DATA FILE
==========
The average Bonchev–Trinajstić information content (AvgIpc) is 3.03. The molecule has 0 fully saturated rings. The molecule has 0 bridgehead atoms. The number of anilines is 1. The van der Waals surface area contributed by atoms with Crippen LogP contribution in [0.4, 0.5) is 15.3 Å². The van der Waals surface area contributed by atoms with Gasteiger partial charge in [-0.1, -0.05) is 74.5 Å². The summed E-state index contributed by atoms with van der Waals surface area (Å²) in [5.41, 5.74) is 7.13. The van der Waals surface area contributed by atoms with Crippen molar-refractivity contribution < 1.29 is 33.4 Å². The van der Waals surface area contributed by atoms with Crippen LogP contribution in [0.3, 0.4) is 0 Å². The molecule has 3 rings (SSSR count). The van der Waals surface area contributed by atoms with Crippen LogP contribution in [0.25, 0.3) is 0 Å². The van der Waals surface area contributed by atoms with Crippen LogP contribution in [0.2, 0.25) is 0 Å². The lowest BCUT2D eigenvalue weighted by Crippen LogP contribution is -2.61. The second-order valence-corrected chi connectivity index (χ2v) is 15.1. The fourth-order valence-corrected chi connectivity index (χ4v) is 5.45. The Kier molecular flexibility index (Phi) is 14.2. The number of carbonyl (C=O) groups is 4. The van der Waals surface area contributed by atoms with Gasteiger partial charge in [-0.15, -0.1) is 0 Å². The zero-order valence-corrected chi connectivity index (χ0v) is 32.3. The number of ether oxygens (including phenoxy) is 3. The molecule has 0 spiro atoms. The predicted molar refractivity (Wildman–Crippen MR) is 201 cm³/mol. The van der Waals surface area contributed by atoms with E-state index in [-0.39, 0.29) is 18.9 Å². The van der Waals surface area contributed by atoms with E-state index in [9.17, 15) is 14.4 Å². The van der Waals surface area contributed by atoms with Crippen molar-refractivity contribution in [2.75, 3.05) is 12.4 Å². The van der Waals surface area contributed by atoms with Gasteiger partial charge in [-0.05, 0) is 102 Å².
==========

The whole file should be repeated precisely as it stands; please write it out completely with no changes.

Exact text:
The average Bonchev–Trinajstić information content (AvgIpc) is 3.03. The molecule has 0 fully saturated rings. The molecule has 0 bridgehead atoms. The number of anilines is 1. The van der Waals surface area contributed by atoms with Crippen LogP contribution in [0.4, 0.5) is 15.3 Å². The van der Waals surface area contributed by atoms with Gasteiger partial charge in [-0.1, -0.05) is 74.5 Å². The summed E-state index contributed by atoms with van der Waals surface area (Å²) in [5.41, 5.74) is 7.13. The van der Waals surface area contributed by atoms with Crippen molar-refractivity contribution < 1.29 is 33.4 Å². The van der Waals surface area contributed by atoms with Crippen LogP contribution in [0.3, 0.4) is 0 Å². The molecule has 3 rings (SSSR count). The van der Waals surface area contributed by atoms with Crippen LogP contribution in [0.25, 0.3) is 0 Å². The van der Waals surface area contributed by atoms with Crippen LogP contribution in [0.2, 0.25) is 0 Å². The lowest BCUT2D eigenvalue weighted by Crippen LogP contribution is -2.61. The second-order valence-corrected chi connectivity index (χ2v) is 15.1. The fourth-order valence-corrected chi connectivity index (χ4v) is 5.45. The Kier molecular flexibility index (Phi) is 14.2. The number of carbonyl (C=O) groups is 4. The van der Waals surface area contributed by atoms with Gasteiger partial charge in [-0.15, -0.1) is 0 Å². The zero-order valence-corrected chi connectivity index (χ0v) is 32.3. The number of ether oxygens (including phenoxy) is 3. The molecule has 0 spiro atoms. The predicted molar refractivity (Wildman–Crippen MR) is 201 cm³/mol. The van der Waals surface area contributed by atoms with E-state index in [-0.39, 0.29) is 18.9 Å². The van der Waals surface area contributed by atoms with E-state index in [9.17, 15) is 14.4 Å². The van der Waals surface area contributed by atoms with Crippen molar-refractivity contribution in [2.75, 3.05) is 12.4 Å². The van der Waals surface area contributed by atoms with Gasteiger partial charge in [-0.05, 0) is 102 Å².